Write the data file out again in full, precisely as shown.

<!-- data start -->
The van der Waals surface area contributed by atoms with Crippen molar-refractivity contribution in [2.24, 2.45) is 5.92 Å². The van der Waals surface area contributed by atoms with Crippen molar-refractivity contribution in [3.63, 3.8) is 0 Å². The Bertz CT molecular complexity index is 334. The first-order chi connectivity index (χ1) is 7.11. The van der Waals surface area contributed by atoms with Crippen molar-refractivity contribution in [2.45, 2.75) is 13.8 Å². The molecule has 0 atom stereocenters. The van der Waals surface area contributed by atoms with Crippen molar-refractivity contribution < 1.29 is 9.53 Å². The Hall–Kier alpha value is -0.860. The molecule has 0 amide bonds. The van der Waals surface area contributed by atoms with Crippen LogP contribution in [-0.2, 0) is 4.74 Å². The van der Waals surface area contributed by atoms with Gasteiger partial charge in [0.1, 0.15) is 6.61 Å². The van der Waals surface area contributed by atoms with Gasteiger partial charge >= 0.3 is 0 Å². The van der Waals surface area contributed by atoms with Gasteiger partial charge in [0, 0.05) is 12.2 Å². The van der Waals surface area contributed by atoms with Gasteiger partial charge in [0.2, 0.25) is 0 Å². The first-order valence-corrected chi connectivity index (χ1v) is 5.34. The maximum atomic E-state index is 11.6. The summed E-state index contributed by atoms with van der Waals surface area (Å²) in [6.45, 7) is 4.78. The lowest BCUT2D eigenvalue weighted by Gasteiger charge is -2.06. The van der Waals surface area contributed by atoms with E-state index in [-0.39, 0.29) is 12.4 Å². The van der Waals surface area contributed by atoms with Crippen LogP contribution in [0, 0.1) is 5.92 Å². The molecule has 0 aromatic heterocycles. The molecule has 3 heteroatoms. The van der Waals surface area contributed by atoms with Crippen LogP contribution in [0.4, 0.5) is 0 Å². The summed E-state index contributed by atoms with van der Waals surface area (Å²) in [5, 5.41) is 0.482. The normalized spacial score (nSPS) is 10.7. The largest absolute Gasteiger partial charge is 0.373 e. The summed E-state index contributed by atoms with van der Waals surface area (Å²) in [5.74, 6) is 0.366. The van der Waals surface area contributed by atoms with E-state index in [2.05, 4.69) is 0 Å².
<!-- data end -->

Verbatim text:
The van der Waals surface area contributed by atoms with Crippen molar-refractivity contribution in [2.24, 2.45) is 5.92 Å². The van der Waals surface area contributed by atoms with Crippen molar-refractivity contribution in [3.63, 3.8) is 0 Å². The Bertz CT molecular complexity index is 334. The first-order chi connectivity index (χ1) is 7.11. The van der Waals surface area contributed by atoms with Crippen molar-refractivity contribution in [2.45, 2.75) is 13.8 Å². The molecule has 0 atom stereocenters. The van der Waals surface area contributed by atoms with Crippen molar-refractivity contribution < 1.29 is 9.53 Å². The Hall–Kier alpha value is -0.860. The molecule has 0 amide bonds. The van der Waals surface area contributed by atoms with Crippen LogP contribution in [-0.2, 0) is 4.74 Å². The van der Waals surface area contributed by atoms with Gasteiger partial charge in [0.1, 0.15) is 6.61 Å². The van der Waals surface area contributed by atoms with Gasteiger partial charge >= 0.3 is 0 Å². The van der Waals surface area contributed by atoms with Gasteiger partial charge in [0, 0.05) is 12.2 Å². The van der Waals surface area contributed by atoms with Gasteiger partial charge in [0.2, 0.25) is 0 Å². The first-order valence-corrected chi connectivity index (χ1v) is 5.34. The maximum atomic E-state index is 11.6. The summed E-state index contributed by atoms with van der Waals surface area (Å²) in [6.45, 7) is 4.78. The lowest BCUT2D eigenvalue weighted by Gasteiger charge is -2.06. The van der Waals surface area contributed by atoms with E-state index in [-0.39, 0.29) is 12.4 Å². The van der Waals surface area contributed by atoms with Crippen LogP contribution in [0, 0.1) is 5.92 Å². The molecule has 0 aromatic heterocycles. The molecule has 3 heteroatoms. The van der Waals surface area contributed by atoms with Crippen LogP contribution in [0.4, 0.5) is 0 Å². The summed E-state index contributed by atoms with van der Waals surface area (Å²) in [5, 5.41) is 0.482. The normalized spacial score (nSPS) is 10.7. The largest absolute Gasteiger partial charge is 0.373 e. The summed E-state index contributed by atoms with van der Waals surface area (Å²) in [5.74, 6) is 0.366. The van der Waals surface area contributed by atoms with E-state index in [2.05, 4.69) is 0 Å².